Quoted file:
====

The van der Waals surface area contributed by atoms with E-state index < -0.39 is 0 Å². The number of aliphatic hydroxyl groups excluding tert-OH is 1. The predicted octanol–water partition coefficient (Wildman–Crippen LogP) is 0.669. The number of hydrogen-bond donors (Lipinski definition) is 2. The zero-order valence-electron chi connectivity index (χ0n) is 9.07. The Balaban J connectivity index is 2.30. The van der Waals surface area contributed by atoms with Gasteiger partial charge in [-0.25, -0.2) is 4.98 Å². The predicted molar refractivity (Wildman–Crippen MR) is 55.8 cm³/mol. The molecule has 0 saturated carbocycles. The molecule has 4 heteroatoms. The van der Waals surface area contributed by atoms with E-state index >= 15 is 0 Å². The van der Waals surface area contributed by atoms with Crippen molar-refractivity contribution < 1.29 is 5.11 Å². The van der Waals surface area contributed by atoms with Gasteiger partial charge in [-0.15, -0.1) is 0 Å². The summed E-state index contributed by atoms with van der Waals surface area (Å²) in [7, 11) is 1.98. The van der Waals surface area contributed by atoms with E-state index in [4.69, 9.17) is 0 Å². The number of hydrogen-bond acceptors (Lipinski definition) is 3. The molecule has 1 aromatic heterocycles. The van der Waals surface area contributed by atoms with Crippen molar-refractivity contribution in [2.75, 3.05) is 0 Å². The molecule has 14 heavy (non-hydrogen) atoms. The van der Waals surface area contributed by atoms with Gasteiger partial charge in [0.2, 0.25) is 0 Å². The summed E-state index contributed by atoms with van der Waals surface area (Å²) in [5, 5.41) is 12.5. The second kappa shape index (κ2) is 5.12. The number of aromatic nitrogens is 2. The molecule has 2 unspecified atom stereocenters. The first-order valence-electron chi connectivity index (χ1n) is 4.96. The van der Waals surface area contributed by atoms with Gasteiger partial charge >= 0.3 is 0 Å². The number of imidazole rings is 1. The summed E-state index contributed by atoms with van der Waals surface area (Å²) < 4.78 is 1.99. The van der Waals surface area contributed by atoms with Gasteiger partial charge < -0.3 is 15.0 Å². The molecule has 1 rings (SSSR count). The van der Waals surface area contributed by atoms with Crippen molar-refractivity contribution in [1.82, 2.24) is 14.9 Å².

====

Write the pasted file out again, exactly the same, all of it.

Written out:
The van der Waals surface area contributed by atoms with E-state index < -0.39 is 0 Å². The number of aliphatic hydroxyl groups excluding tert-OH is 1. The predicted octanol–water partition coefficient (Wildman–Crippen LogP) is 0.669. The number of hydrogen-bond donors (Lipinski definition) is 2. The zero-order valence-electron chi connectivity index (χ0n) is 9.07. The Balaban J connectivity index is 2.30. The van der Waals surface area contributed by atoms with Gasteiger partial charge in [-0.25, -0.2) is 4.98 Å². The predicted molar refractivity (Wildman–Crippen MR) is 55.8 cm³/mol. The molecule has 0 saturated carbocycles. The molecule has 4 heteroatoms. The van der Waals surface area contributed by atoms with E-state index >= 15 is 0 Å². The van der Waals surface area contributed by atoms with Crippen molar-refractivity contribution < 1.29 is 5.11 Å². The van der Waals surface area contributed by atoms with Gasteiger partial charge in [-0.15, -0.1) is 0 Å². The summed E-state index contributed by atoms with van der Waals surface area (Å²) in [7, 11) is 1.98. The van der Waals surface area contributed by atoms with E-state index in [4.69, 9.17) is 0 Å². The number of hydrogen-bond acceptors (Lipinski definition) is 3. The molecule has 1 aromatic heterocycles. The van der Waals surface area contributed by atoms with Crippen molar-refractivity contribution in [2.75, 3.05) is 0 Å². The molecule has 14 heavy (non-hydrogen) atoms. The van der Waals surface area contributed by atoms with Gasteiger partial charge in [0.2, 0.25) is 0 Å². The summed E-state index contributed by atoms with van der Waals surface area (Å²) in [5, 5.41) is 12.5. The second kappa shape index (κ2) is 5.12. The number of aromatic nitrogens is 2. The molecule has 2 unspecified atom stereocenters. The first-order valence-electron chi connectivity index (χ1n) is 4.96. The van der Waals surface area contributed by atoms with Gasteiger partial charge >= 0.3 is 0 Å². The number of imidazole rings is 1. The summed E-state index contributed by atoms with van der Waals surface area (Å²) < 4.78 is 1.99. The van der Waals surface area contributed by atoms with Gasteiger partial charge < -0.3 is 15.0 Å². The molecule has 1 rings (SSSR count). The van der Waals surface area contributed by atoms with Crippen molar-refractivity contribution in [1.82, 2.24) is 14.9 Å².